Suzuki uses the Japanese Industrial (JIS) metric standard, which is a bit different from metric as used in the US or Europe. Regrettably, this makes metric a bit less of a standard. JIS bolts have finer threads (above 8mm) and reduced head (wrench) sizes. There's a useful table at: Bolt Depot - Common Metric Thread Pitches
Brent at TrailTough once pointed out (Thanks! Brent) that it's desirable to keep with the JIS sizes to minimize the number of wrenches you'll need to carry on the trail. I've also found JIS bolts at NutsandBolts.com
Metric class 10.9 is equivalent to US grade 8
Metric class 8.8 is equivalent to US grade 5.
There's also a stronger metric class, 12.9, mostly used for socket-head cap screws. For front hub bolts, I'm using the McMaster-Carr zinc-coated class 12.9 socket-head 8 x 25mm cap screws #95263A633 found at: McMaster-Carr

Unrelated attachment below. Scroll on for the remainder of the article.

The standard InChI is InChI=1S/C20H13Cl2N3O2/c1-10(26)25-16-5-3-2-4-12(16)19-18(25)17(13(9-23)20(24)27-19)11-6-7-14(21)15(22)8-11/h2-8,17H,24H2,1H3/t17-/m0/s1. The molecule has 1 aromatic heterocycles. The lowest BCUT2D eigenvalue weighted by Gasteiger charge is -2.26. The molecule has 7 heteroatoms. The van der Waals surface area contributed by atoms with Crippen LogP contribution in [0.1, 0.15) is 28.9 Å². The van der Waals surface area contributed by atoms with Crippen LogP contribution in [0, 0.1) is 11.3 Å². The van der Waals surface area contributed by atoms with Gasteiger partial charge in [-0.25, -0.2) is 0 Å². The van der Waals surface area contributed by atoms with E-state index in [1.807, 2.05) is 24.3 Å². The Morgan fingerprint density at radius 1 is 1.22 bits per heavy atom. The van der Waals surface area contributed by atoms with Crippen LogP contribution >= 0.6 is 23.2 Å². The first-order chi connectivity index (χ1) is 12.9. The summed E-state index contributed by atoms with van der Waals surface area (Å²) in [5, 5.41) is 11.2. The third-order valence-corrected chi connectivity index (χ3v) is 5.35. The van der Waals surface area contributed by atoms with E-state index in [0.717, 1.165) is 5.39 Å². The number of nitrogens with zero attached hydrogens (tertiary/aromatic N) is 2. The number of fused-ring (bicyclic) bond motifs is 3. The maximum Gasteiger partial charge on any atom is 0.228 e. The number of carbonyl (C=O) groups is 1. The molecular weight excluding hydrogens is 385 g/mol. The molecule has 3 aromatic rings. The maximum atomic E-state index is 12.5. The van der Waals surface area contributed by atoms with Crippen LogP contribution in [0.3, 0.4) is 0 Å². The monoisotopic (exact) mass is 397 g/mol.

'cause they are even stronger than metric class 10.9.
The nuts on my (large) flange driveshaft bolts have a special captive washer and I've not been able to find them new, except possibly at Suzuki. Suzuki uses a lot of flange bolts and nuts, which increases the bearing surface area under the head/hex, while keeping to smaller, lighter hex (wrench) sizes. I kinda like that.
It's OK to use a stronger metric class, and I'm moving towards class 10.9 bolts whenever I have to change something. There's a good article on this subject at: ROCKCRAWLER.com - Grade 5 vs. Grade 8 Fasteners
In the front of the (downloadable) FSM there's a discussion of Suzuki bolt-head strength markings, which differ from those in the US.
Ordinary stainless is not quite as strong as class 8.8/grade 5. More and more I'm moving towards the exotic high-strength ARP stainless hardware, which is somewhat stronger than metric class 10.9. Most of the ARP product line is available from totallystainless.com. It is somewhat expen$ive, so I use it selectively where corrosion could be a concern.